Unravelling the pathway to organ scarring
A CUHK research team has uncovered a signalling mechanism that leads to tissue scar formation and cancer progression by studying transforming growth factor-beta (TGF-β), a set of proteins that play an essential role in the immune system.
Led by Hui Yao Lan, a professor of biomedical sciences in CUHK’s Department of Medicine & Therapeutics, the team found that Smad3, a key molecule downstream of TGF-β signalling, is the ‘bad guy’ and is over-activated in scar tissue and tumour microenvironments. In contrast, Smad7, another protein in TGF-β signalling, plays the ‘good guy’ role, countering the functions of Smad3. When Smad7 is lost, as in scar and tumour tissues, Smad3 overrides, causing scarring.
“I am proud of our new discovery,” said Lan, who has devoted his academic efforts to the battle against tissue scarring and tumour inflammation. “The finding leads to the identification of a new pathway of tissue scarring.”
In the context of the scarring of connective tissues, called fibrosis, Smad3 binds to fibrosis genes and mediates tissue scarring in chronic heart, kidney, liver, and lung diseases. Targeting the molecules regulating gene expression can combat tissue fibrosis.
Importantly, ‘bad guy’ Smad3 can also bind to many check-point genes on immune cells and can cause tissue scarring by converting macrophages to fibroblasts and can promote cancer progression by dysregulating immune system responses to cancer in the tumour microenvironment. Even more recently, Lan’s team discovered that Smad3 plays an essential role in the disease procession of type-2 diabetes and diabetic complications, and deletion of Smad3 corrects the diabetic phenotype in diabetic mice.
These discoveries have led to novel therapies for diseases associated with fibrosis, diabetes, and cancer by rebalancing TGF-β/Smad signalling.
Cracking inflammatory bowel disease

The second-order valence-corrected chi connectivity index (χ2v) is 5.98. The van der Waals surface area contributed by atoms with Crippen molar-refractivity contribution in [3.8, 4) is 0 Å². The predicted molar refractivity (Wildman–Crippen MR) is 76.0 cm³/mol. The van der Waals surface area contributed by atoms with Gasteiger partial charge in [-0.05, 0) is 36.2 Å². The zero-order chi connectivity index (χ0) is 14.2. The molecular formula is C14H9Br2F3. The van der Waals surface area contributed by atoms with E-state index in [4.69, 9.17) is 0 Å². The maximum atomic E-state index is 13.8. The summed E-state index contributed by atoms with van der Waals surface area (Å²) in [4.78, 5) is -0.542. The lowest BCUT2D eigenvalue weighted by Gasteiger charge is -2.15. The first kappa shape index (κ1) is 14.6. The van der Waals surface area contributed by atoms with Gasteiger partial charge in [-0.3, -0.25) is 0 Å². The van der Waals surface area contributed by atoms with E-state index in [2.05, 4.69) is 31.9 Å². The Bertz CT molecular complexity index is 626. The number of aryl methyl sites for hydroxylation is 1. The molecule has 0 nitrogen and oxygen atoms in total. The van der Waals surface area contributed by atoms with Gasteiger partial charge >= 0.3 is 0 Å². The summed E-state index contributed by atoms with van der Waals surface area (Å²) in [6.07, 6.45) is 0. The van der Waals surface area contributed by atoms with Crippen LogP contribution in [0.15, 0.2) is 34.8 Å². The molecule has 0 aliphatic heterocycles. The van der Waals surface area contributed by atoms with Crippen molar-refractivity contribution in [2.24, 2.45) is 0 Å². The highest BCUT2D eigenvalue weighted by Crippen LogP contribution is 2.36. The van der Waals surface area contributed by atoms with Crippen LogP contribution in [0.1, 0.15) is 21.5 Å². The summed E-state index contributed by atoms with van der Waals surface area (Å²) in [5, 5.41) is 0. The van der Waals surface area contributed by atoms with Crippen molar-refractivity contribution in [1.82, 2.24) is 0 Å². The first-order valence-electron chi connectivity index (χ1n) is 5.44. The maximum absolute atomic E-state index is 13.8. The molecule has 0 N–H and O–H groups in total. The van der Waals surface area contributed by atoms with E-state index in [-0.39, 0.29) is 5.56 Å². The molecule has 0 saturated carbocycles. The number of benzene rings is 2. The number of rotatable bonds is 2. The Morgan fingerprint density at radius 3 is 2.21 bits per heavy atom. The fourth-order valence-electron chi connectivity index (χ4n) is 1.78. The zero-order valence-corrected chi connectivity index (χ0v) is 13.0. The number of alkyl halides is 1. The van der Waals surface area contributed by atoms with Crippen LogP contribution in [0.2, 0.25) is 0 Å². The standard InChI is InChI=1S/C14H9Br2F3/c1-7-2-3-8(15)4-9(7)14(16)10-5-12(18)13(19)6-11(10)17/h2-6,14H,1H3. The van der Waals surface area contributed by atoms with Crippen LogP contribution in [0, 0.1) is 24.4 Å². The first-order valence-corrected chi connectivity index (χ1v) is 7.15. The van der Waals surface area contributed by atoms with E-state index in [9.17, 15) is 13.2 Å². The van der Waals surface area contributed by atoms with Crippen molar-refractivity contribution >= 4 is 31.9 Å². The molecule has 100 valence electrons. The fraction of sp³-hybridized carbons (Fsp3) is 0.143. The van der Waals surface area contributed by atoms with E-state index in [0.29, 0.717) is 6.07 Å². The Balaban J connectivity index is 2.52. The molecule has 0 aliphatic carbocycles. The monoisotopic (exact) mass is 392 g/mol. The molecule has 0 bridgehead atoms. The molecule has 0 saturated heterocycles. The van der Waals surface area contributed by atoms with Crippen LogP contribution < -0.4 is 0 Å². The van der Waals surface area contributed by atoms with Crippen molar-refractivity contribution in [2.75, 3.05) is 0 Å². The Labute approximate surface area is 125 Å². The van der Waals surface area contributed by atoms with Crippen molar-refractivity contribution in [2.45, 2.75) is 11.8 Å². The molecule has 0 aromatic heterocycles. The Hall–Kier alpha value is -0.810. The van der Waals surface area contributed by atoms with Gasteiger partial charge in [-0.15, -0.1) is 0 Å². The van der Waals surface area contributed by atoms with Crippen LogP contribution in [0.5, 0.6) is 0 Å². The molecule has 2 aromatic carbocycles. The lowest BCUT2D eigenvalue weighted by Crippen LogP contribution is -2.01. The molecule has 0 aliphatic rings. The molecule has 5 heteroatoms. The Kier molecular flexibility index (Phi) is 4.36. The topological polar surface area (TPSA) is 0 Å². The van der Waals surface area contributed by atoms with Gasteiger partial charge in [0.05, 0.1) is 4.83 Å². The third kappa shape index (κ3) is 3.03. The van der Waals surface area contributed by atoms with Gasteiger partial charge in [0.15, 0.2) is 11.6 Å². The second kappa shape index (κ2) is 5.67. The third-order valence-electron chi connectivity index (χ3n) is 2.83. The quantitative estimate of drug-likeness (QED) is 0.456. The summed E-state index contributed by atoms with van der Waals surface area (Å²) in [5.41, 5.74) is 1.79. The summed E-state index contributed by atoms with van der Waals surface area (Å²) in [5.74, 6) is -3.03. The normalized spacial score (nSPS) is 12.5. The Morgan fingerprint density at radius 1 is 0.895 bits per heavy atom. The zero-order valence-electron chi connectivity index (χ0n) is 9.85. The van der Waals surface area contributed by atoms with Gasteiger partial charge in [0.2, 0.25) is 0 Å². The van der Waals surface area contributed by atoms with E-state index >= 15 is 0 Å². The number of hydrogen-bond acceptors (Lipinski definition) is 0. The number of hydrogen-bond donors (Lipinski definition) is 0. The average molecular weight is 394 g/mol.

When inflammatory bowel disease (IBD), a lifelong and debilitating gastrointestinal condition, began to increase in Asia two decades ago, the causes were still a mystery. When Siew Ng joined CUHK in 2010 after obtaining her PhD at Imperial College London, she witnessed the explosion of this ‘western’ disease in Asia and began her quest to crack it.
Ng’s team was the first to launch the Asia-Pacific Crohn’s and Colitis Epidemiology Study (ACCESS), which, for the past five years, has tracked several thousands of new cases of Crohn’s disease and ulcerative colitis — the two major forms of IBD — across 15 countries in Asia, as well as Australia. Their studies have revealed that the disease progression of IBD, in both the West and the East, is driven by the interplay of an abnormal immune response and gut microbes. Having identified specific microorganisms that may contribute to the disease, Ng and her collaborators also suggested environmental exposures that can be modulated for disease prevention. These revelations are now being used to develop targeted therapies for IBD.
The ideal time to tease apart the complex web of environmental triggers and genetic associations, says Ng, is before the IBD incidence peaks, when urbanization is happening. “We are going into rural areas of China where IBD is still rare,” says Ng. “We are studying how the environment, diets and gut microbes of rural people differ from those living in China’s megacities.”
Ng’s team is using new approaches, such as genomics and microbiomics, to unlock the aetiology, or set of causes, underlying IBD. “The golden time for identifying the cause of the disease is the next ten years,” says Ng. “We need to seize this golden opportunity now”.
Seeking biodegradable metals for clinical use